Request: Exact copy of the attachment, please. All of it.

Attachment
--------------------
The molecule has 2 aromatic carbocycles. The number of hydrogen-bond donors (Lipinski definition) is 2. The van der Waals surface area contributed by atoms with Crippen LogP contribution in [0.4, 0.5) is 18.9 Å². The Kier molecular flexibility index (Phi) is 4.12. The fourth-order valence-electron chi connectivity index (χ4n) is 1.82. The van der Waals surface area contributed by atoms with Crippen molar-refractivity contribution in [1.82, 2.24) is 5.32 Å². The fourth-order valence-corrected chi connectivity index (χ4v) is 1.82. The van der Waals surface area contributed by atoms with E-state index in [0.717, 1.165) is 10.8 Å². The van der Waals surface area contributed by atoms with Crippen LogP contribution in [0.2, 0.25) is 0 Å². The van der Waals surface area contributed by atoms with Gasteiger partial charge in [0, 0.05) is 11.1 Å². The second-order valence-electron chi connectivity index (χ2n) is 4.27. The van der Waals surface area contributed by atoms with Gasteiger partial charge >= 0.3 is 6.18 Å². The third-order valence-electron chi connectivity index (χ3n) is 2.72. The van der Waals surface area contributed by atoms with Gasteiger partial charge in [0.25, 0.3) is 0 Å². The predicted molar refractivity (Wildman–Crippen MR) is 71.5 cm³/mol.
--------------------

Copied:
The molecule has 2 aromatic carbocycles. The number of hydrogen-bond donors (Lipinski definition) is 2. The van der Waals surface area contributed by atoms with Crippen LogP contribution in [0.4, 0.5) is 18.9 Å². The Kier molecular flexibility index (Phi) is 4.12. The fourth-order valence-electron chi connectivity index (χ4n) is 1.82. The van der Waals surface area contributed by atoms with Crippen molar-refractivity contribution in [1.82, 2.24) is 5.32 Å². The fourth-order valence-corrected chi connectivity index (χ4v) is 1.82. The van der Waals surface area contributed by atoms with E-state index in [0.717, 1.165) is 10.8 Å². The van der Waals surface area contributed by atoms with Crippen LogP contribution in [0.2, 0.25) is 0 Å². The van der Waals surface area contributed by atoms with Gasteiger partial charge in [0, 0.05) is 11.1 Å². The second-order valence-electron chi connectivity index (χ2n) is 4.27. The van der Waals surface area contributed by atoms with Gasteiger partial charge >= 0.3 is 6.18 Å². The third-order valence-electron chi connectivity index (χ3n) is 2.72. The van der Waals surface area contributed by atoms with Gasteiger partial charge in [0.25, 0.3) is 0 Å². The predicted molar refractivity (Wildman–Crippen MR) is 71.5 cm³/mol.